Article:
Friday, December 23, 2011

[MLE] Language, the basis of unity and conflict

Dear MLE friends,

A while ago I travelled with a donor to review an MLE related project in North East India. Her concern was that our efforts to develop the local languages and use them in the schools would encourage the ethnic conflicts. Today I saw an IBN article titled "Language, the basis of unity and conflict" by Prof H S Shivaprakash on this very issue. 

A few quotes:

Language, as one of the most pre-eminent expressions of human civilisation, has always been the source of unity and conflict in human history. There have been times when the unity of diverse peoples was imposed by existing forms of tyranny as in the case of Roman Civilisation. Equally numerous are the cases when language question figured prominently as a means of self-assertion as exemplified by the emergence of Bangladeshi and Ukrainian nationalism in the recent past.

India never had the counterpart of the first Chinese emperor [who wiped out all local languages -KvR]. Though at different points of time, some languages were used as lingua franca or trans-regional languages - Sanskrit, for example - the regional languages, including innumerable tribal languages without script not only did not vanish but went on flourishing as they produced high quality literary expressions, both oral and written.

Let us celebrate the diversity of our tongues, which is a hallmark of our civilisational genius. In order to offset eruptions of linguistic chauvinism, we need to reinvigorate multilingualism which has been an integral part of our culture. At the same time, we need to emphasise the need for equal growth of regions and communities to ensure the equality of languages.

Thursday, December 22, 2011

[MLE] NMRC Newsletter; Results of longitudinal study

Dear MLE friends,

Once again the JNU National Multilingual Education Resource Consortium (NMRC) has brought out a high quality newsletter. The main topic is the outcome of a longitudinal research spanning over the last three years done in Orissa and AP: "DOES MLE WORK IN ANDHRA PRADESH & ODISHA? A LONGITUDINAL STUDY"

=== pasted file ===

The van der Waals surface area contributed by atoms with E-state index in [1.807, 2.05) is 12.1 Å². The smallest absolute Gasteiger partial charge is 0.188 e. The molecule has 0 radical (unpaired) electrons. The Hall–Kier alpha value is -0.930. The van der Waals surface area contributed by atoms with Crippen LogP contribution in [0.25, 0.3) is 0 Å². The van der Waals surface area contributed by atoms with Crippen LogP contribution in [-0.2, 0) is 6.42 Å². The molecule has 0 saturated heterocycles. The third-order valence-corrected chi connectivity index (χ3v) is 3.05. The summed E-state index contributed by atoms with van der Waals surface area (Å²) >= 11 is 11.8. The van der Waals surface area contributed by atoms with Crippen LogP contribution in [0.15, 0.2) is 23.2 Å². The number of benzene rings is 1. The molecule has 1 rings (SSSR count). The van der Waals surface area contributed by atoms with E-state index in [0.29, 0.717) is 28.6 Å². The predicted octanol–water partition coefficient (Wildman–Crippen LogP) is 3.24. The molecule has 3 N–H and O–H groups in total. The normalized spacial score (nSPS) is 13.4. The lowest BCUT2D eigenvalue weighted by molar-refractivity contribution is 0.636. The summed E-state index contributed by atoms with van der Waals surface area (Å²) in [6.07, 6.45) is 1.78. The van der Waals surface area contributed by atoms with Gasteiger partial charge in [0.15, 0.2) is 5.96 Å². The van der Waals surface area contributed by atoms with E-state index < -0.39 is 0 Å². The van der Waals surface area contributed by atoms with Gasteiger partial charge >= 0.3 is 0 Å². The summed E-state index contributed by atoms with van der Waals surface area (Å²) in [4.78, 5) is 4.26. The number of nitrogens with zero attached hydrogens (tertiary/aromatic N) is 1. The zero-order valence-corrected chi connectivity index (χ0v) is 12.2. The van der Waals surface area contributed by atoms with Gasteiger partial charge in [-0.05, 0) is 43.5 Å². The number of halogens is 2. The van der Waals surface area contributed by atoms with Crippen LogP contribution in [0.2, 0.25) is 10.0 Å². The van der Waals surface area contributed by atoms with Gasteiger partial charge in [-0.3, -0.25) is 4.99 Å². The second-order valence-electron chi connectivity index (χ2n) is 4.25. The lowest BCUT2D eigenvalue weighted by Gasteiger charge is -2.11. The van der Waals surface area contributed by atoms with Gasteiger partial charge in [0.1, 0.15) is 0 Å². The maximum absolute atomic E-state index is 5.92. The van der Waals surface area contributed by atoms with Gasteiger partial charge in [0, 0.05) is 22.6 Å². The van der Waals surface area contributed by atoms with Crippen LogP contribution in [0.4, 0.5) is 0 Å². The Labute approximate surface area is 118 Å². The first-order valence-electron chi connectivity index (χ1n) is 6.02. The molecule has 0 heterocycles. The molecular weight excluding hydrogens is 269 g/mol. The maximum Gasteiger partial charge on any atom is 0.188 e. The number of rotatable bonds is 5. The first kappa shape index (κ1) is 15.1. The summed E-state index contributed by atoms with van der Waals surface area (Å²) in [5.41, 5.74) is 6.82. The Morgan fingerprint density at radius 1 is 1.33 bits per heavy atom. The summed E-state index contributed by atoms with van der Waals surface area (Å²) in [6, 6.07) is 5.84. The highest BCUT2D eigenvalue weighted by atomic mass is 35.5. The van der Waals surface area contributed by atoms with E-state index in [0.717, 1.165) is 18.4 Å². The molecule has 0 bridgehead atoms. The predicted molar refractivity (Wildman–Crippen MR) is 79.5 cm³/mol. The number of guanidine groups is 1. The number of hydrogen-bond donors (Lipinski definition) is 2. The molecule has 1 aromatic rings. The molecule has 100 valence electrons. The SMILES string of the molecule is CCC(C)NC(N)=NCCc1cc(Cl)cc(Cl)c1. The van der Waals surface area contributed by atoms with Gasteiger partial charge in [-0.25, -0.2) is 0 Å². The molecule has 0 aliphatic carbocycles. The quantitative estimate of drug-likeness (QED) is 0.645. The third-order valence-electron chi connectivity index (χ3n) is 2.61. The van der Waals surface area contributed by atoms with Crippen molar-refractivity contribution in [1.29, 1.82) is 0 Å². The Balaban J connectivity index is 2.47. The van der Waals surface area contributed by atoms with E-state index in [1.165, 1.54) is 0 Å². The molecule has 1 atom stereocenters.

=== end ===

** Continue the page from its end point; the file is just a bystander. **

Some quotes:
"To sum up, the findings across the two states and five time frames, it can be pointed out that in case of both Andhra Pradesh and Odisha,the MLE children had better overall performance in all the objective measures of achievement taken together; MANOVA analyses for the state specific data over the five time-frames showed clearly that the performance of the MLE children was significantly better than that of their non-MLE counterparts when all the variables are taken together." (P13)

"All the MLE teachers interviewed (except one) expressed that mother tongue of the child was ideal medium of instruction at the primary
level since it would help students relate better to what was being taught and also remove any fear and inhibitions that they might experience in the schools. " (P15)

"The dominant sentiment of the tribal communities was a pragmatic targeting development of children's competence in the state language in both the states. However, because of MLE experience, many parents were changing their views and were favouring the decision that early education should be done in children's mother tongue. Parents whose children go to MLE schools were considerably more satisfied with their
children's learning in school though they continued to have some anxiety towards late introduction of regional language in this new curriculum." (P22)


Monday, December 19, 2011

[MLE] The outcome of the ASER Study in relation to Home-School language

Dear MLE Friends,

ASER Centre recently released Inside Primary Schools: A study of teaching and learning in rural India. Supported by UNICEF and UNESCO, this longitudinal study tracked 30,000 rural children studying in Std 2 and Std 4 in 900 schools across five states (Andhra Pradesh, Assam, Himachal Pradesh, Jharkhand, and Rajasthan). These children, their classes, schools and families were tracked over a period of 15 months (2009-2010) in order to take a comprehensive look at the factors in the school, in the classroom and in the family that correlate with children’s learning outcomes. (See a summary of the outcomes below)

They also studied the difference between children whose home language is the same with children with a different home language. It makes clear that this indeed makes an impact on learning of the children. A quote:

Children whose home language is different from the school medium of instruction face enormous additional problems at school. Given the lack of bridging mechanisms to enable a smooth transition from one language to the other, these children tend to attend school far less regularly.  Whereas across both classes, about half of all children whose home language was the same as the school language were present in school on all  three visits, this proportion is far lower among children whose home language was different from the school language (Table 6.14). Learning outcomes for these two groups of children are unequal to begin with and these differences accentuate over the course of one year, both in Std 2 and in Std 4. (P 69)
The table attached shows  some relevant findings too. It  would be interesting to connect this data to drop-out rates too.